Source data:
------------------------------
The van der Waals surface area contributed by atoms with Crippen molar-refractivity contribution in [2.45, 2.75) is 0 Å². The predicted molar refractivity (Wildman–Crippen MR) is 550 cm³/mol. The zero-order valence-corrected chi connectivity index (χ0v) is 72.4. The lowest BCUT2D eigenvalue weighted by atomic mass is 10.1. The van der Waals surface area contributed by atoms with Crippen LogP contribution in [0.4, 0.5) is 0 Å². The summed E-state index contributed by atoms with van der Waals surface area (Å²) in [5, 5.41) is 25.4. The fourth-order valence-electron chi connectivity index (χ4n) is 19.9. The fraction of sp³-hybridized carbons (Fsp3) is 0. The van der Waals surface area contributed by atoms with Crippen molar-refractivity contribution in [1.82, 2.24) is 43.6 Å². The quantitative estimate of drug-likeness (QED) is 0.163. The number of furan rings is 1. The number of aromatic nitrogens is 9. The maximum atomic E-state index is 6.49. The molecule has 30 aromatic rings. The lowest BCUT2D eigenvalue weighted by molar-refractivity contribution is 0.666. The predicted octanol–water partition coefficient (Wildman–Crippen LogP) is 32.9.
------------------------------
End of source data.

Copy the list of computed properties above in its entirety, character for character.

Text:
The van der Waals surface area contributed by atoms with Crippen molar-refractivity contribution in [2.45, 2.75) is 0 Å². The predicted molar refractivity (Wildman–Crippen MR) is 550 cm³/mol. The zero-order valence-corrected chi connectivity index (χ0v) is 72.4. The lowest BCUT2D eigenvalue weighted by atomic mass is 10.1. The van der Waals surface area contributed by atoms with Crippen LogP contribution in [0.4, 0.5) is 0 Å². The summed E-state index contributed by atoms with van der Waals surface area (Å²) in [5, 5.41) is 25.4. The fourth-order valence-electron chi connectivity index (χ4n) is 19.9. The fraction of sp³-hybridized carbons (Fsp3) is 0. The van der Waals surface area contributed by atoms with Crippen molar-refractivity contribution in [1.82, 2.24) is 43.6 Å². The quantitative estimate of drug-likeness (QED) is 0.163. The number of furan rings is 1. The number of aromatic nitrogens is 9. The maximum atomic E-state index is 6.49. The molecule has 30 aromatic rings. The lowest BCUT2D eigenvalue weighted by molar-refractivity contribution is 0.666. The predicted octanol–water partition coefficient (Wildman–Crippen LogP) is 32.9.